FORMER abattoir worker Mark Bridger has admitted that he was "probably responsible" for the death of missing five-year-old April Jones, but denied murdering her and disposing of her body.
The 47-year-old pleaded not guilty to abduction, murder and perverting the course of justice, when he appeared at Mold Crown Court in Wales yesterday. But with April's parents Coral and Paul, sitting just yards away, Bridger's barrister explained his client's defence would involve him "conceding that he probably killed the child".
April was last seen playing on her bicycle close to her home on the Bryn-y-Gog estate in Machynlleth, mid-Wales on the evening of October 1 last year.
Bridger, who lived close by was arrested the following day, but April's body was never located and the search continues.
He was subsequently charged with abducting and murdering April, and of unlawfully disposing of and concealing her body with intent to pervert the course of justice.
It was the first time April's parents had come face to face with their former neighbour, since he was charged with their daughter's murder.
Mr Jones (43) wore a pink ribbon in memory of his daughter while Mrs Jones wore a pink-flowered dress.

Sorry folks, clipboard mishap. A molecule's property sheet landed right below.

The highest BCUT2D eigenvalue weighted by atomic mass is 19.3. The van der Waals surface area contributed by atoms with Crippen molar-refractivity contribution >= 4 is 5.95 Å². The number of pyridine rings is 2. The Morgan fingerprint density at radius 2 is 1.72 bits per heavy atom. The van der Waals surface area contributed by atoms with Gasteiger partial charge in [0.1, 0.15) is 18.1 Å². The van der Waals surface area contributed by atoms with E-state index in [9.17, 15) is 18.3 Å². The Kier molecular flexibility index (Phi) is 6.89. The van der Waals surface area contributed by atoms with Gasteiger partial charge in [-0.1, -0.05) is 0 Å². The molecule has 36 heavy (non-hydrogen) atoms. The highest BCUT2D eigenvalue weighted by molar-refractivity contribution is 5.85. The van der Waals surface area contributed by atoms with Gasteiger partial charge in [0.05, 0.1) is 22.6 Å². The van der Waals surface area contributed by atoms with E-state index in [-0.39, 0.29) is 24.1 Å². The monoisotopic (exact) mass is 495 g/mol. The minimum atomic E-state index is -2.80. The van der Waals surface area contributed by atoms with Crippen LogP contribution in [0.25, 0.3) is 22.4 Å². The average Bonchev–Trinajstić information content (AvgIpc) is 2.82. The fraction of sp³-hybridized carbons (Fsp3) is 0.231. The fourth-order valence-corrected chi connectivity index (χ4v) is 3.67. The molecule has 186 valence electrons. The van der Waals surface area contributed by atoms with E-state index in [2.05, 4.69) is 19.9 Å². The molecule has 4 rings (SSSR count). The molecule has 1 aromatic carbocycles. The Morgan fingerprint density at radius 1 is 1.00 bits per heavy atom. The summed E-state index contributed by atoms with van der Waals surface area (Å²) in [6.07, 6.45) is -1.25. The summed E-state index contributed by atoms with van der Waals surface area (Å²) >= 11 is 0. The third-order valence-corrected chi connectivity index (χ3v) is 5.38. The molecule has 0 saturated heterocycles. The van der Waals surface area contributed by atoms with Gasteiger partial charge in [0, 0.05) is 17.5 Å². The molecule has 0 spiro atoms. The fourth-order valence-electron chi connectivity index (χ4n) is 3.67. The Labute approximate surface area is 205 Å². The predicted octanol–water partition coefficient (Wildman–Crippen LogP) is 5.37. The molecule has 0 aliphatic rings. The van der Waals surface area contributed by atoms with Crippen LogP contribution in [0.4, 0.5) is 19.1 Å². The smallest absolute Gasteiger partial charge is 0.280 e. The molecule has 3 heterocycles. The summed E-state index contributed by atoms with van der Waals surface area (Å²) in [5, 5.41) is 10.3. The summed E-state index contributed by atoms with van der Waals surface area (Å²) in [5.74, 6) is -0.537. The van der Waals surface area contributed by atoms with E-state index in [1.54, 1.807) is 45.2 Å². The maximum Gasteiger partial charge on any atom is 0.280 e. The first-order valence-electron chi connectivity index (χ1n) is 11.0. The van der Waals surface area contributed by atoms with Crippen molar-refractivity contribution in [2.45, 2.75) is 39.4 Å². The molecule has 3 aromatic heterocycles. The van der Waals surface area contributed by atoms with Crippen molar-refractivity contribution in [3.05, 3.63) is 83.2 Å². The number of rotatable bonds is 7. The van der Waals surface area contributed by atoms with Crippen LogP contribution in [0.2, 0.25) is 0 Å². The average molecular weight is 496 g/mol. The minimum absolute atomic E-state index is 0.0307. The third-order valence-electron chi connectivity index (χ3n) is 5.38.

Both stared intently at Bridger, and Mrs Jones's hands shook as she sipped from a glass of water as the charge of murder was read out.
The defendant, with short, cropped hair and a goatee beard, stood with his arms behind his back, and he looked forward as he entered not guilty pleas to abducting and murdering April and a further charge of perverting the course of public justice.
At one point, Bridger, wearing a navy blue jumper with a pair of spectacles tucked into his collar, appeared to be making an effort to compose himself as he entered his final not guilty plea.
The judge, Mr Justice Griffith-Williams rejected the defence application for the trial to be moved and ordered that it take place at Mold Crown Court starting on February 25. It is expected to last four weeks.
He also said it could be reported that Bridger's case was that he was "probably responsible" for April's death.
The court heard that during the trial the jury would be taken to the spot where April was last seen alive.
The case sparked an outpouring of support for April's parents, with hundreds of people joining in the search for their daughter and offering assistance.
Despite huge resources being employed to find the little girl's remains, they have not yet been located.
Dyfed-Powys Police resumed the search earlier this month during a short break for Christmas. As the hearing was concluded, Mr Justice Griffith Williams told the dock officers surrounding Bridger: "Take him down."
On the day she went missing, Mr and Mrs Jones had allowed April to play out late as a treat after she received a glowing school report at a parents' evening.
Her disappearance triggered a wave of community solidarity as a volunteer army stepped up to take part in her search. Just before Christmas, April's parents made an emotional plea over the missing five-year-old, who suffered from cerebral palsy.
In a brief heart-rending message issued on Facebook, they stated: "We just want you home for Christmas."
The message continued: "11 weeks now my baby April been missing... we just want you home for christmas. (© Daily Telegraph, London)